Butler, Leigh-Ann, Matthias, Lisa, Simard, Marc-André, Mongeon, Philippe, & Haustein, Stefanie. (2022). The Oligopoly’s Shift to Open Access. How For-Profit Publishers Benefit from Article Processing Charges (Version v1). Zenodo. https://doi.org/10.5281/zenodo.7057144 Abstract: This study aims to estimate the total amount of article processing charges (APCs) paid to publish open access (OA) in journals controlled by the large commercial publishers Elsevier, Sage, Springer-Nature, Taylor & Francis and Wiley, the so-called oligopoly of academic publishing. Since the early 2010s, these five academic publishers control more than half of peer-reviewed journal articles indexed in the Web of Science (WoS), expanding their market power through acquisitions and mergers. While traditionally their business model focused on charging subscriptions to read articles, they have now shifted to OA, charging authors fees for publishing. These APCs often amount to several thousand dollars, excluding many from publishing on economic grounds. This study computes an estimate of the total amounts of APCs paid to oligopoly publishers between 2015 and 2018, using publication data from WoS, OA status from Unpaywall and annual APC prices from open datasets and historical fees retrieved via the Internet Archive Wayback Machine. We estimate that globally authors paid the oligopoly of academic publishers $1.06 billion in publication fees in the 4-year period analyzed. Of the 505,903 OA articles analyzed, 60.9% were published in gold OA journals, 8.6% in diamond (gold with APC=$0) and 30.5% in hybrid journals. Revenue from gold OA amounted to $612.5 million, while $448.3 million was obtained for publishing OA in hybrid journals, for which publishers already charge subscription fees. Among the five publishers, Springer-Nature made the largest revenue from OA ($589.7 million), followed by Elsevier ($221.4 million), Wiley ($114.3 million), Taylor & Francis ($76.8 million) and Sage ($31.6 million). With Elsevier and Wiley making the majority of APC revenue from hybrid fees and others focusing on gold, different OA strategies could be observed between publishers.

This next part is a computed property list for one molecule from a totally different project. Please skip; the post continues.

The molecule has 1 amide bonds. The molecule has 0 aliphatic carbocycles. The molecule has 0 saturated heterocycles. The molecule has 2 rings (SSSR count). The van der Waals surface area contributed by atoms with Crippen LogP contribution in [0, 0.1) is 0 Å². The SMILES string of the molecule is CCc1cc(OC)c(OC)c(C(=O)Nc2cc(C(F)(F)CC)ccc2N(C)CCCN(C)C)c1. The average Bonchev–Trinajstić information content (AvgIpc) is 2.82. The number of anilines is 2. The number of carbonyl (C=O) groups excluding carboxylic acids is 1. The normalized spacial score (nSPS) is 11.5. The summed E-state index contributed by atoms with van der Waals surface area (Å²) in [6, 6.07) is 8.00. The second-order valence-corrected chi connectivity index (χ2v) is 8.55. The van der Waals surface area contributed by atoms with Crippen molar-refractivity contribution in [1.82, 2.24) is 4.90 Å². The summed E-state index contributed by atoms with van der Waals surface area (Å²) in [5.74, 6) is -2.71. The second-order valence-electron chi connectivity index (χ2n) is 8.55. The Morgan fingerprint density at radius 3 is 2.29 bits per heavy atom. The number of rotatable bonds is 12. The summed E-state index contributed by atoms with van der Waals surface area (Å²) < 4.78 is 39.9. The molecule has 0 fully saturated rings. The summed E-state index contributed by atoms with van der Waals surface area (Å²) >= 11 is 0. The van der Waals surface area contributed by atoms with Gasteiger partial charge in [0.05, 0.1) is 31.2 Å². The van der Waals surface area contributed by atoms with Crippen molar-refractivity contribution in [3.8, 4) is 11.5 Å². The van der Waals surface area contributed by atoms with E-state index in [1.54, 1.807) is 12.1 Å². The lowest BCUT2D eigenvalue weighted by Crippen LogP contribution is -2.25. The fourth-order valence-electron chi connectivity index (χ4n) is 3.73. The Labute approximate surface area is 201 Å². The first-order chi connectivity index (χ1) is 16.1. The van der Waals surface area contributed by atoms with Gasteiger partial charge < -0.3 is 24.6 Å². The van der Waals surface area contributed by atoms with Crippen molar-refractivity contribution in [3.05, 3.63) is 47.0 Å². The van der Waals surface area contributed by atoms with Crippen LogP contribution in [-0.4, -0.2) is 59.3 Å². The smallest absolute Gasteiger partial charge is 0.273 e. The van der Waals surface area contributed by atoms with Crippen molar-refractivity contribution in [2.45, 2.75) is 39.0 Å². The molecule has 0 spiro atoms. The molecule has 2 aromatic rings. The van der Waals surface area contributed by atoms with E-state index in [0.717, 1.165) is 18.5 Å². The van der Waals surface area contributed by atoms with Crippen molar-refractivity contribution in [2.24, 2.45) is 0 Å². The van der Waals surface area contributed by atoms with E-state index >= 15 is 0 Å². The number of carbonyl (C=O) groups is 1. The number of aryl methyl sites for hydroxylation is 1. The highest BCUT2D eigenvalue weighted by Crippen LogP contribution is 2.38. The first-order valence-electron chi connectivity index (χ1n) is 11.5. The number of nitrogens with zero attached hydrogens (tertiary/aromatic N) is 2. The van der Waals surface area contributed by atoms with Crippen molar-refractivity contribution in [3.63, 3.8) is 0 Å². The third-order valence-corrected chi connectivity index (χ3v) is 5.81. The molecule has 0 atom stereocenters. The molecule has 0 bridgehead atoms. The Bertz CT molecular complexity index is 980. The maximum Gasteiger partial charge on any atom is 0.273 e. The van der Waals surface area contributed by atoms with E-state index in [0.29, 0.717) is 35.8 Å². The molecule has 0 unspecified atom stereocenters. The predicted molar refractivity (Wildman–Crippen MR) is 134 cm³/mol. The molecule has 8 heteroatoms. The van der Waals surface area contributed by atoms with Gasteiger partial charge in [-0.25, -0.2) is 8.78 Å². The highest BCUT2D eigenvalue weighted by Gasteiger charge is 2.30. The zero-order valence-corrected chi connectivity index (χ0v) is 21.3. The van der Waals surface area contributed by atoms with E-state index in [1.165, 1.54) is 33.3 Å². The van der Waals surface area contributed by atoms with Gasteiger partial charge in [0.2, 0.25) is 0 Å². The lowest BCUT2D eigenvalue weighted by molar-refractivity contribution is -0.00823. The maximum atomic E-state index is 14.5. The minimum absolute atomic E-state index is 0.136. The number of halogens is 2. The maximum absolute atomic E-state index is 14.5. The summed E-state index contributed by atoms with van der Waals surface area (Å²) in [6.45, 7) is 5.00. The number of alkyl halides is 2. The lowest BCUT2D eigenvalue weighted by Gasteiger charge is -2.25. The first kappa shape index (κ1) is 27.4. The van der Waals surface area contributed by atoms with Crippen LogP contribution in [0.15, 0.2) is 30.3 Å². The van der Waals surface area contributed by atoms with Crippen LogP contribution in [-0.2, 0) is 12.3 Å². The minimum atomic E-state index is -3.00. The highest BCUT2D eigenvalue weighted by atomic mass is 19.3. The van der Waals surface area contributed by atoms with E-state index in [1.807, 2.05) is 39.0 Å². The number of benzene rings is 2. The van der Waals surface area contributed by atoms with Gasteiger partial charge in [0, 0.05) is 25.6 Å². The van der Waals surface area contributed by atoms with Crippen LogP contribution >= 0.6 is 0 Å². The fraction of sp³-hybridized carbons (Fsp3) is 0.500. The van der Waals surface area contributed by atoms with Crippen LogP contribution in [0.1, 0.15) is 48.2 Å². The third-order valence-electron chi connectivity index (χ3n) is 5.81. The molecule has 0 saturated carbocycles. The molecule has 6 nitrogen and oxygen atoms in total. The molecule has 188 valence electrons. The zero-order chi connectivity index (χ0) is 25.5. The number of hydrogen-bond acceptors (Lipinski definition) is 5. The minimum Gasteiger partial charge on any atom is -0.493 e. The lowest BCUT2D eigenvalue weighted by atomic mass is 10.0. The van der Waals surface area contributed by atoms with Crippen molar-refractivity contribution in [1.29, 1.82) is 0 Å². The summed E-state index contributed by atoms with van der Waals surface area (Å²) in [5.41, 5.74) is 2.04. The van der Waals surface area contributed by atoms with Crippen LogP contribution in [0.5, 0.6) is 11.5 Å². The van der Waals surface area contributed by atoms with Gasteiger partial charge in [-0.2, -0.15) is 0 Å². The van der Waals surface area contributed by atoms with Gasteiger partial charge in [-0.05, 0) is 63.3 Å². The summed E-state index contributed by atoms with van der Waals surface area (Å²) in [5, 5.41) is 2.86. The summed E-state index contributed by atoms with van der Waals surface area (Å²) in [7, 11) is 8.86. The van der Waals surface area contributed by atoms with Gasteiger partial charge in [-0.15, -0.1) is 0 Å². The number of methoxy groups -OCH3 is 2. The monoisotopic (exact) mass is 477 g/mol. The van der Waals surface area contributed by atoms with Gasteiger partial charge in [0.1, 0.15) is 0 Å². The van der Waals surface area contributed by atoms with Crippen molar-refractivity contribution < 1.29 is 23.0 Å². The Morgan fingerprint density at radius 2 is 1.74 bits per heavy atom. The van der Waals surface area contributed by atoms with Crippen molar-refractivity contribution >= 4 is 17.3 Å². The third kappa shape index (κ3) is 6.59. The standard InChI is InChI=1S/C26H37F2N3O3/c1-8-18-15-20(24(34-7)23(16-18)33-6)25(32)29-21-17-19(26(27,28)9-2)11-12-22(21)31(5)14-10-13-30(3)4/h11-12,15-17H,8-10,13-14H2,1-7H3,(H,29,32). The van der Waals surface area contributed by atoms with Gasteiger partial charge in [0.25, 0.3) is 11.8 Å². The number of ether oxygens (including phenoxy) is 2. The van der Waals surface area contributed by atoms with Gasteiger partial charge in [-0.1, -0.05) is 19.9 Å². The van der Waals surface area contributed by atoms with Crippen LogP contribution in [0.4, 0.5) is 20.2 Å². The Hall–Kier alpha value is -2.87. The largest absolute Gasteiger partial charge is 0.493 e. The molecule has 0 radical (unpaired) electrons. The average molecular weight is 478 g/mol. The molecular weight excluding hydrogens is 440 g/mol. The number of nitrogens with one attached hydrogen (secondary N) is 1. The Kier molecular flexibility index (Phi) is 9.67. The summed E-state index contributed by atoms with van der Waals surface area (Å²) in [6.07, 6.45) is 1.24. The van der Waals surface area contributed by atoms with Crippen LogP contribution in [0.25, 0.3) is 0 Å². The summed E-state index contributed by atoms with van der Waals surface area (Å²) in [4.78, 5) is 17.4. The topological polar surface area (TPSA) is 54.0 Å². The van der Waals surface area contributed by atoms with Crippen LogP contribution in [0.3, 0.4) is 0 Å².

The OAPEN Dashboard – a new partner service  – OAPEN – supporting the transition to open access for academic books

During the UKSG 2022 Annual Conference held from May 30th to June 2nd in Telford UK we officially launched the OAPEN Dashboard1 – a new analytics service for our library members, publishers and funder partners to help them gain a deeper understanding of the usage of open access books. 

Over 179 publishers, libraries and funders are using the dashboard today and we expect to welcome more users over the coming months. The dashboard service includes data for the entire OAPEN Library which is home to over 24,000 open access books that see over 1 million COUNTER-conformant downloads per month.